Immunotherapy for classic Hodgkin’s lymphoma


DOI: https://dx.doi.org/10.18565/pharmateca.2019.7.64-72

L.V. Filatova (1, 2)

1) N.N. Petrov National Medical Research Center of Oncology, St. Petersburg, Russia; 2) North-Western State Medical University n.a. I.I. Mechnikov, St. Petersburg, Russia
High-dose chemotherapy with autologous hematopoietic stem cell transplantation (HDC with auto-HSCT) is the current standard for the treatment of primary refractory forms and the first recurrences of Hodgkin’s lymphoma (HL). HDC with auto-HSCT is effective for 50–60% of patients with the first late chemotherapy-sensitive recurrence of HL.
Modern therapies for treating HL with high efficacy and low toxicity are particularly relevant for patients with HL who are not candidates for HDC with auto-HSCT, as well as for the occurrence of recurrent HL after HDC with auto-HSCT. Allogeneic hematopoietic stem cell transplantation (alloHSCT) can be performed in patients with recurrent HL after HDC with auto-HSCT with preserved chemosensitivity, preferably in young patients in a framework of prospective clinical studies. Brentuximab vedotin is registered for the treatment of patients with classical HL after failure (progression or early recurrence) of HDC with auto-HSCT or patients not candidates for HDC with auto-HSCT, if two or more chemotherapy lines fail, for consolidation after the HDC with auto-HSCT in patients with HL with a high risk of recurrence or progression, in first-line therapy with advanced stages of HL, most preferably for young patients, patients with a high risk of recurrence. In patients with HL recurrence, high activity of PD-1/PD-L1 checkpoint inhibitors that activate antitumor immunity (nivolumab, pembrolizumab) was noted. The therapeutic efficacy of PD-1/PD-L1 checkpoint inhibitors does not depend on the response to previous therapy regimens (primary refractoriness or refractoriness to brentuximab vedotin). Promising areas of HL therapy are associated with the further study of new tumor cell targets and their signaling pathways.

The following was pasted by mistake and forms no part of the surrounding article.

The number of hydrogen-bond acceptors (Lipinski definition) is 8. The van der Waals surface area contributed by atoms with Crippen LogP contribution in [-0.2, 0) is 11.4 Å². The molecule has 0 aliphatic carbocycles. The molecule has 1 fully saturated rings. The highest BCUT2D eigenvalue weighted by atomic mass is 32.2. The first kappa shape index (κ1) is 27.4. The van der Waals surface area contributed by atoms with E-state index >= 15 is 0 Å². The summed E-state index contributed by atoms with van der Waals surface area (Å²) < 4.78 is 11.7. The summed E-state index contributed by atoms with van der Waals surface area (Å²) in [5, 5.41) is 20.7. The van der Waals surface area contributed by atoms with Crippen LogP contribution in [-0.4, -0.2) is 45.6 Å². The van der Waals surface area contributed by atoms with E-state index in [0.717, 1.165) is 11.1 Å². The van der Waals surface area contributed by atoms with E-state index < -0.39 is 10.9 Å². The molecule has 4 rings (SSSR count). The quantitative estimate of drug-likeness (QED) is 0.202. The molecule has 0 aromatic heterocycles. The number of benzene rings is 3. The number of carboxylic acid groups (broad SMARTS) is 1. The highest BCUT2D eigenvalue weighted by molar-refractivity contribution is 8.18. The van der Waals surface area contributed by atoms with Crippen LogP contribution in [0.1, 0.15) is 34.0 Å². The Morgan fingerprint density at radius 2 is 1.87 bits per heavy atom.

About the Autors


Corresponding author: Larisa V. Filatova, MD, Leading researcher at the Scientific Department of Innovative Methods of Therapeutic Oncology and Rehabilitation, N.N. Petrov NMRCO; Associate Professor at the Department of Oncology, SNWSMU n.a. I.I. Mechnikov, St. Petersburg, Russia; e-mail: Larisa_Filatova@list.ru, ORCID: https://orcid.org/0000-0002-0728-4582; Address: 68, Leningradskaya Street, Pesochny settlement, St. Petersburg 197758, Russian Federation


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